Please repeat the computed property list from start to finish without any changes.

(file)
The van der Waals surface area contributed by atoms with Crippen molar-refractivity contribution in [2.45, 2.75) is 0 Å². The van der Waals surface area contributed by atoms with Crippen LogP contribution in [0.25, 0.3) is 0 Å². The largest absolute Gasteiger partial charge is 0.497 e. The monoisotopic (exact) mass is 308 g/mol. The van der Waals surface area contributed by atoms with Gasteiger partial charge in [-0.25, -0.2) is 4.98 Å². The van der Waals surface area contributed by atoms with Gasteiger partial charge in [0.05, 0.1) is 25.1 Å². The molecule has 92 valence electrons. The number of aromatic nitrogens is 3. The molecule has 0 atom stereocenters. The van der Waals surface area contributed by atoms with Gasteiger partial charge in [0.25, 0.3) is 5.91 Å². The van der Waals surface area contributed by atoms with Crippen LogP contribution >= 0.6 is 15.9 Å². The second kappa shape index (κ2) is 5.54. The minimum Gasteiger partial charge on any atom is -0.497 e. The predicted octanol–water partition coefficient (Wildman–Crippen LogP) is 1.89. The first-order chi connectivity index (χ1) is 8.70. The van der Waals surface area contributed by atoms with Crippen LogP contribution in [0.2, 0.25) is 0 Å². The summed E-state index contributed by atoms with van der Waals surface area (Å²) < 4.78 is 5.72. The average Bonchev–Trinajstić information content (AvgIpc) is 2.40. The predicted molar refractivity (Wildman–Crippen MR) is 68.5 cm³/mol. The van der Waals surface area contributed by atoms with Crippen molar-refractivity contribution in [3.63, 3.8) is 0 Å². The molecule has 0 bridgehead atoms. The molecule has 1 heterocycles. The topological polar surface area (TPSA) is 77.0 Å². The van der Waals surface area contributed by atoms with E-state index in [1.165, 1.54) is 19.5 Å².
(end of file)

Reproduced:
The van der Waals surface area contributed by atoms with Crippen molar-refractivity contribution in [2.45, 2.75) is 0 Å². The van der Waals surface area contributed by atoms with Crippen LogP contribution in [0.25, 0.3) is 0 Å². The largest absolute Gasteiger partial charge is 0.497 e. The monoisotopic (exact) mass is 308 g/mol. The van der Waals surface area contributed by atoms with Gasteiger partial charge in [-0.25, -0.2) is 4.98 Å². The van der Waals surface area contributed by atoms with Gasteiger partial charge in [0.05, 0.1) is 25.1 Å². The molecule has 92 valence electrons. The number of aromatic nitrogens is 3. The molecule has 0 atom stereocenters. The van der Waals surface area contributed by atoms with Gasteiger partial charge in [0.25, 0.3) is 5.91 Å². The van der Waals surface area contributed by atoms with Crippen LogP contribution >= 0.6 is 15.9 Å². The second kappa shape index (κ2) is 5.54. The minimum Gasteiger partial charge on any atom is -0.497 e. The predicted octanol–water partition coefficient (Wildman–Crippen LogP) is 1.89. The first-order chi connectivity index (χ1) is 8.70. The van der Waals surface area contributed by atoms with Crippen LogP contribution in [0.2, 0.25) is 0 Å². The summed E-state index contributed by atoms with van der Waals surface area (Å²) < 4.78 is 5.72. The average Bonchev–Trinajstić information content (AvgIpc) is 2.40. The predicted molar refractivity (Wildman–Crippen MR) is 68.5 cm³/mol. The van der Waals surface area contributed by atoms with Crippen molar-refractivity contribution in [3.63, 3.8) is 0 Å². The molecule has 0 bridgehead atoms. The molecule has 1 heterocycles. The topological polar surface area (TPSA) is 77.0 Å². The van der Waals surface area contributed by atoms with E-state index in [1.165, 1.54) is 19.5 Å².